Short List
CategoryC04. Competitions & Promotional Games


Name Company Position
Sean Cummins Cummins&Partners Global CEO
Chris Ellis Cummins&Partners Creative Director
Wendy Mace Cummins&Partners Creative Director
Michelle Canning Cummins&Partners Copywriter
Ben Horewood Cummins&Partners Art Director
Aaron Lipson Cummins&Partners Art Director
Chris Moore Cummins&Partners Head of TV
Carol Sinclair Cummins&Partners Producer
Marnie McKenzie Cummins&Partners Group Account Director
Kyle Berns Cummins&Partners Senior Account Director
Christina Meurer Cummins&Partners Senior Account Manager
Dominique Grainger Cummins&Partners Account Manager
Tim Bullock Scoundrel Director
Adrian Shapiro Scoundrel Executive Producer
Kate Gooden Scoundrel Producer
Freya Maddock The Butchery + The Refinery Producer
Martin Greer The Butchery + The Refinery Colourist
Eugene Richards The Butchery + The Refinery Online Artist
Brodie Mattner Risk Sound Producer
Dylan Stephens Risk Sound Engineer

The Campaign

People didn't want to go to an optometrist to test their vision, so we decided to bring the eye test to them, by putting it somewhere people stare at every day - TV screens. We found that people love testing their visual prowess when it comes to spotting errors in movies and shows, so we turned a 30-second commercial into a visual game by putting over 15 errors within it, creating the first ad that tests your sight as you watch. At the end of the commercial people were encouraged to spot the errors for a chance to win a cash prize. They were also directed to a microsite where they could continue to watch the commercial on repeat. If they couldn’t spot any or had trouble, they were given a simple solution - book an eye test online with the professionals.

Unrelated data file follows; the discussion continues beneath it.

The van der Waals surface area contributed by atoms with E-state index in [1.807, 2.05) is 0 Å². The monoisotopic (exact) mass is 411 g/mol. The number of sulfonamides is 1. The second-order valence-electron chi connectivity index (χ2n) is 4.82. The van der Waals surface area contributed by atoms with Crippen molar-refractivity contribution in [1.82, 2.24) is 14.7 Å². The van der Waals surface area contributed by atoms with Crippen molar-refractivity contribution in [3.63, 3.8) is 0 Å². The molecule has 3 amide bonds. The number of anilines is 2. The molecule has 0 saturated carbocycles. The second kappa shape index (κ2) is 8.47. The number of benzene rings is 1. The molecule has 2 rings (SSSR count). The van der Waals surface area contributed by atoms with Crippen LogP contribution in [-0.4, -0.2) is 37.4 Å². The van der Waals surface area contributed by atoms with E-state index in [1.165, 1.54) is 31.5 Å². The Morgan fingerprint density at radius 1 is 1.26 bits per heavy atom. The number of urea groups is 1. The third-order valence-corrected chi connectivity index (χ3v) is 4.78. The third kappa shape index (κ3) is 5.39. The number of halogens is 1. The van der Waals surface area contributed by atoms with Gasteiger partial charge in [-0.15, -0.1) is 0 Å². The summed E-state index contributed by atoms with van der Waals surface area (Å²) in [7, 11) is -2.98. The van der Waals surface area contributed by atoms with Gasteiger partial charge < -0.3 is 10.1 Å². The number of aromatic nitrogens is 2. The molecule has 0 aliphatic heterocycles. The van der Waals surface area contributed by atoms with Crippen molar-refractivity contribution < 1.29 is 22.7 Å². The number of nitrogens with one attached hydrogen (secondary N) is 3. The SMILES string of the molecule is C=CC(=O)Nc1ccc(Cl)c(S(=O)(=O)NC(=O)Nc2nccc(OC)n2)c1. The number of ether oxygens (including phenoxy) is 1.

The Brief

This information is confidential.

Creative Execution

This campaign ran over 4 weeks, with a new cash prize up for grabs each week. It started with the release of the TV commercial in both Australia and New Zealand on all major stations and catch up TV. Viewers were then directed to another edit placed on a microsite that allowed repeat viewing and provided the entry location for our competition. Viewers were also able to easily book an eye test online. Yet another edit was placed on Facebook so that people could share errors they found with others in the comment section. Users who commented that they were struggling to spot any errors were sent a link to book a Specsavers eye test online. Hint and clue videos were released on social media in weeks 2 and 3 to point out errors many people were missing, encouraging them to look again.

Describe the success of the promotion with both client and consumer including some quantifiable results

In total, over 3 million Australians and New Zealanders viewed the eye test on TV and online. The video was shared and viewed worldwide. Our 30-second video was placed on a microsite, with an average view time of four minutes, demonstrating high engagement. We created an ad people actually wanted to watch on repeat. Eye test bookings increased by 12%, showing a noticeable increase in awareness.

Explain why the method of promotion was most relevant to the product or service

Based on the insight that people view eye tests as time-consuming and intrusive, we found a way to test people's eyesight in a way that was so entertaining and accessible that people went out of their way to do it over and over again. Increasingly, entertainment is consumed via dual screening. We used this to our advantage, transforming a traditional TV commercial into an interactive game that took people from traditional to digital media seamlessly by providing them with an opportunity to win a cash prize.

The target audience was anyone who could be experiencing vision loss but wasn’t having a regular eye test. This happened to cover most people in Australia and New Zealand, with a majority of those people being over 40 and more likely to experience eye health issues due to their age. Approach: Remove the hassle and invasiveness people feel when receiving an eye test. An eye test isn't an enjoyable activity, but people do enjoy watching Specsavers’ 'Should've gone to Specsavers' commercials, which take a humorous look at the situations people get themselves into due to poor eyesight. We used the already familiar element of 'Should've moments' as a way for people to check their vision in a fun and interactive way.